Read More

Canadian vs. American Humour: Is there a Difference?

Language & Editing

  A 2012 article by Bruce McCall in Vanity Fair attempted to unravel the secret of Canadian humour (or "humor" as the magazine spelled it). The question was raised as to whether such a thing even existed.   Canadian author Terry Fallis had success with his comic novel The Best Laid Plans, an amusing tale of political tomfoolery amongst some honourable MPs in Ottawa. Contrast this with Going Rouge: The...

Read More

Canadian and American Spelling: Your Guide from A to G

Language & Editing

  Vive la Différence! We all know that there's a difference between Canadian and American spelling,* and many of us have a basic grasp of the patterns, such as "-our/-or," "-re/er," or "-yse/yze. " But certainty usually ends somewhere around here, and unless you consult a dictionary, you may end up making rather haphazard spelling choices. "Does that look right? Um . I think so . Yeah, whatever. "   To...

Read More

Wab Kinew: The Power and Politics of Language

Language & Editing

On September 28, musician, academic, and activist Wab Kinew addressed a full house at the Toronto Reference Library’s Bluma Appel Salon. The event was part of the salon’s (free!) ongoing program in which “writers, thinkers, artists and innovators from around the world gather for conversation and debate. ” The CBC’s Carol Off interviewed Kinew about his new memoir, The Reason You Walk. He describes the book as...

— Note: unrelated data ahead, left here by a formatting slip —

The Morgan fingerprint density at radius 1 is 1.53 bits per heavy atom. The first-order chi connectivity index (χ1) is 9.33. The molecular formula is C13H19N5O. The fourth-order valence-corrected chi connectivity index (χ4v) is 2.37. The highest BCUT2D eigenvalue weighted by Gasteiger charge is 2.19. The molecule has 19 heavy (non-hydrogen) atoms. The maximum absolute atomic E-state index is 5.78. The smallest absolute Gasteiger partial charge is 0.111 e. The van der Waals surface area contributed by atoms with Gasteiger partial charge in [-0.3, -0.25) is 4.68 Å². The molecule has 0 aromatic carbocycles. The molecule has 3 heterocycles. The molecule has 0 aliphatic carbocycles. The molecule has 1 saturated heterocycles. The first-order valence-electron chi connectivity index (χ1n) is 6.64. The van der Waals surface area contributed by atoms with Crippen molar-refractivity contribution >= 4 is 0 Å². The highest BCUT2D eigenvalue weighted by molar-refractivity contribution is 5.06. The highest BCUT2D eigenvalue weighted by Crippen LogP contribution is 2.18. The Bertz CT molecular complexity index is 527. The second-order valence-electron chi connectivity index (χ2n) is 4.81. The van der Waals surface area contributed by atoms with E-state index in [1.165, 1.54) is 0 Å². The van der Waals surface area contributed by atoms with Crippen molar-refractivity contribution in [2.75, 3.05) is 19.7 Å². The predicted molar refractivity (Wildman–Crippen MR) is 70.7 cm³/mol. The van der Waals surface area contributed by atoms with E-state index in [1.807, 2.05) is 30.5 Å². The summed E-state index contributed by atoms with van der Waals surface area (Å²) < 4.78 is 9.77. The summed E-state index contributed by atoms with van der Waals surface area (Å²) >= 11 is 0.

Read More

Inclusive Editing: Beyond Political Correctness at the Editing Goes Global Conference

Language & Editing

  Since the term political correctness entered mainstream usage in the 1990s, it's been richly scorned and lampooned. Maybe this is because to some, the word correctness smacks of rules, rigid and arbitrary ones enforced by language police.   Of course, there is no official body governing the use of the English language. Dictionaries and style guides merely document and codify how the language is used. So it's up...